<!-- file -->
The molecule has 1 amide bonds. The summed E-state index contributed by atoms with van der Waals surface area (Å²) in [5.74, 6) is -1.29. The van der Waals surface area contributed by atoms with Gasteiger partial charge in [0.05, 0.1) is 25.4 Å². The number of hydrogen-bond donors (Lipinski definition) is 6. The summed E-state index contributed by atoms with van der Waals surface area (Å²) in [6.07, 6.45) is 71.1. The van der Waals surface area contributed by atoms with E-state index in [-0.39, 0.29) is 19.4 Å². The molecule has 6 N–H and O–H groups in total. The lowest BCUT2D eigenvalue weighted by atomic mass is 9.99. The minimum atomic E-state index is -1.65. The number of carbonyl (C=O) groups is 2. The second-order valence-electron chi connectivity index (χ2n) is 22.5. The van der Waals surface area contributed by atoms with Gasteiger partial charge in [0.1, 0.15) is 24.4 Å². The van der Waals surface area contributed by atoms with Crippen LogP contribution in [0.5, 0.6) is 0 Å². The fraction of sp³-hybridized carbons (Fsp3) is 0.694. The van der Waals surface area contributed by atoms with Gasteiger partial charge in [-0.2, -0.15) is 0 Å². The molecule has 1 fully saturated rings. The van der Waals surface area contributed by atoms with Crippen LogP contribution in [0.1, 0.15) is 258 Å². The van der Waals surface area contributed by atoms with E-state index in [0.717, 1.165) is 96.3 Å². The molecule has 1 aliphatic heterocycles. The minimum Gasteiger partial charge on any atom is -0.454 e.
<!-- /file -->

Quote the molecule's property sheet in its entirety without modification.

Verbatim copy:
The molecule has 1 amide bonds. The summed E-state index contributed by atoms with van der Waals surface area (Å²) in [5.74, 6) is -1.29. The van der Waals surface area contributed by atoms with Gasteiger partial charge in [0.05, 0.1) is 25.4 Å². The number of hydrogen-bond donors (Lipinski definition) is 6. The summed E-state index contributed by atoms with van der Waals surface area (Å²) in [6.07, 6.45) is 71.1. The van der Waals surface area contributed by atoms with E-state index in [-0.39, 0.29) is 19.4 Å². The molecule has 6 N–H and O–H groups in total. The lowest BCUT2D eigenvalue weighted by atomic mass is 9.99. The minimum atomic E-state index is -1.65. The number of carbonyl (C=O) groups is 2. The second-order valence-electron chi connectivity index (χ2n) is 22.5. The van der Waals surface area contributed by atoms with Gasteiger partial charge in [0.1, 0.15) is 24.4 Å². The van der Waals surface area contributed by atoms with Crippen LogP contribution in [0.5, 0.6) is 0 Å². The fraction of sp³-hybridized carbons (Fsp3) is 0.694. The van der Waals surface area contributed by atoms with Gasteiger partial charge in [-0.2, -0.15) is 0 Å². The molecule has 1 fully saturated rings. The van der Waals surface area contributed by atoms with Crippen LogP contribution in [0.1, 0.15) is 258 Å². The van der Waals surface area contributed by atoms with E-state index in [0.717, 1.165) is 96.3 Å². The molecule has 1 aliphatic heterocycles. The minimum Gasteiger partial charge on any atom is -0.454 e.